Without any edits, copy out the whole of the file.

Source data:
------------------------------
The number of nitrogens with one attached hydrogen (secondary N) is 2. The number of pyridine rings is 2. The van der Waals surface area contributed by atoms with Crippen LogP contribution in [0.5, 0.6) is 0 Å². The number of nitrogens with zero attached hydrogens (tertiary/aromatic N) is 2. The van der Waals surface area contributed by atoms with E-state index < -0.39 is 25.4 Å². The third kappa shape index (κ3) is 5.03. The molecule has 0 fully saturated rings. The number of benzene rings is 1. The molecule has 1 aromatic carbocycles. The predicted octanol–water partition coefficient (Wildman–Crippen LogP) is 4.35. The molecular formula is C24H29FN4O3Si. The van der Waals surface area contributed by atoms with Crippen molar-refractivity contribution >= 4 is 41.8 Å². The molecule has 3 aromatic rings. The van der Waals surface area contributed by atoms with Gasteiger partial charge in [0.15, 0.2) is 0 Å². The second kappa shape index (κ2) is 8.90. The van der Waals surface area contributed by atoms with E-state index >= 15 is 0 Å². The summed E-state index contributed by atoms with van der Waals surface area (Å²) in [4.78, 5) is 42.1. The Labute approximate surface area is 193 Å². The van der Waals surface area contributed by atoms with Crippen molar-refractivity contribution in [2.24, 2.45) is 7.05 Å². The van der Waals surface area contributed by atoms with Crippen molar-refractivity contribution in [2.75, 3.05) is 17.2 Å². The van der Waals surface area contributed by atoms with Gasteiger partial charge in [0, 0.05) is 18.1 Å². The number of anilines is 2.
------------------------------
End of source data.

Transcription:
The number of nitrogens with one attached hydrogen (secondary N) is 2. The number of pyridine rings is 2. The van der Waals surface area contributed by atoms with Crippen LogP contribution in [0.5, 0.6) is 0 Å². The number of nitrogens with zero attached hydrogens (tertiary/aromatic N) is 2. The van der Waals surface area contributed by atoms with E-state index < -0.39 is 25.4 Å². The third kappa shape index (κ3) is 5.03. The molecule has 0 fully saturated rings. The number of benzene rings is 1. The molecule has 1 aromatic carbocycles. The predicted octanol–water partition coefficient (Wildman–Crippen LogP) is 4.35. The molecular formula is C24H29FN4O3Si. The van der Waals surface area contributed by atoms with Crippen molar-refractivity contribution >= 4 is 41.8 Å². The molecule has 3 aromatic rings. The van der Waals surface area contributed by atoms with Gasteiger partial charge in [0.15, 0.2) is 0 Å². The second kappa shape index (κ2) is 8.90. The van der Waals surface area contributed by atoms with E-state index >= 15 is 0 Å². The summed E-state index contributed by atoms with van der Waals surface area (Å²) in [4.78, 5) is 42.1. The Labute approximate surface area is 193 Å². The van der Waals surface area contributed by atoms with Crippen molar-refractivity contribution in [2.24, 2.45) is 7.05 Å². The van der Waals surface area contributed by atoms with Crippen molar-refractivity contribution in [2.75, 3.05) is 17.2 Å². The van der Waals surface area contributed by atoms with Gasteiger partial charge in [0, 0.05) is 18.1 Å². The number of anilines is 2.